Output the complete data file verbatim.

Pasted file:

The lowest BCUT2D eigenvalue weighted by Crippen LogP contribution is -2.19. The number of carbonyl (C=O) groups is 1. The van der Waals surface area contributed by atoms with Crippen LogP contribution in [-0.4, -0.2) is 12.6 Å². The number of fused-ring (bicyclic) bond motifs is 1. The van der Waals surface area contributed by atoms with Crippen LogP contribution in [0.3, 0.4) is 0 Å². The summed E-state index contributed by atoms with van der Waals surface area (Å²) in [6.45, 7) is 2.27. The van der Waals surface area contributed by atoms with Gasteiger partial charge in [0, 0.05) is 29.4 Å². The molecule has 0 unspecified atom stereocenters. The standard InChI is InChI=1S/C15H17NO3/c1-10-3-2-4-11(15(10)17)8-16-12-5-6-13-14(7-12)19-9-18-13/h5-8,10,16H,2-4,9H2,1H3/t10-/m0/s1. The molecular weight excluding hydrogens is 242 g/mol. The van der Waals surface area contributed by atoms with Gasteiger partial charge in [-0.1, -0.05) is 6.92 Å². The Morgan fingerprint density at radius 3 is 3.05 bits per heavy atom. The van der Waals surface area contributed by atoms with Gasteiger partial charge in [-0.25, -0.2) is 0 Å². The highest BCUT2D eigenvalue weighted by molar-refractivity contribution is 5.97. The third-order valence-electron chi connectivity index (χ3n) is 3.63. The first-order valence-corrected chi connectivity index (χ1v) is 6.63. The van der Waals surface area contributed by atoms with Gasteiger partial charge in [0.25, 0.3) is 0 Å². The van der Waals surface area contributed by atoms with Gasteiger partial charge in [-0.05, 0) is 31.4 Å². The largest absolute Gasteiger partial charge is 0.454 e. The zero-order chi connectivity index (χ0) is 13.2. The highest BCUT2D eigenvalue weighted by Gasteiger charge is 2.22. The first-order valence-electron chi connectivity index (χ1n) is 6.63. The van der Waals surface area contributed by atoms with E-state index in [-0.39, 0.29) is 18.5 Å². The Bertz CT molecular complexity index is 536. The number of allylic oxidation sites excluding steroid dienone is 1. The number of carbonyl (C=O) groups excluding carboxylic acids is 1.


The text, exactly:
The lowest BCUT2D eigenvalue weighted by Crippen LogP contribution is -2.19. The number of carbonyl (C=O) groups is 1. The van der Waals surface area contributed by atoms with Crippen LogP contribution in [-0.4, -0.2) is 12.6 Å². The number of fused-ring (bicyclic) bond motifs is 1. The van der Waals surface area contributed by atoms with Crippen LogP contribution in [0.3, 0.4) is 0 Å². The summed E-state index contributed by atoms with van der Waals surface area (Å²) in [6.45, 7) is 2.27. The van der Waals surface area contributed by atoms with Gasteiger partial charge in [0, 0.05) is 29.4 Å². The molecule has 0 unspecified atom stereocenters. The standard InChI is InChI=1S/C15H17NO3/c1-10-3-2-4-11(15(10)17)8-16-12-5-6-13-14(7-12)19-9-18-13/h5-8,10,16H,2-4,9H2,1H3/t10-/m0/s1. The molecular weight excluding hydrogens is 242 g/mol. The van der Waals surface area contributed by atoms with Gasteiger partial charge in [-0.1, -0.05) is 6.92 Å². The Morgan fingerprint density at radius 3 is 3.05 bits per heavy atom. The van der Waals surface area contributed by atoms with Gasteiger partial charge in [-0.25, -0.2) is 0 Å². The highest BCUT2D eigenvalue weighted by molar-refractivity contribution is 5.97. The third-order valence-electron chi connectivity index (χ3n) is 3.63. The first-order valence-corrected chi connectivity index (χ1v) is 6.63. The van der Waals surface area contributed by atoms with Gasteiger partial charge in [0.25, 0.3) is 0 Å². The van der Waals surface area contributed by atoms with Gasteiger partial charge in [-0.05, 0) is 31.4 Å². The largest absolute Gasteiger partial charge is 0.454 e. The zero-order chi connectivity index (χ0) is 13.2. The highest BCUT2D eigenvalue weighted by Gasteiger charge is 2.22. The first-order valence-electron chi connectivity index (χ1n) is 6.63. The van der Waals surface area contributed by atoms with E-state index in [-0.39, 0.29) is 18.5 Å². The Bertz CT molecular complexity index is 536. The number of allylic oxidation sites excluding steroid dienone is 1. The number of carbonyl (C=O) groups excluding carboxylic acids is 1.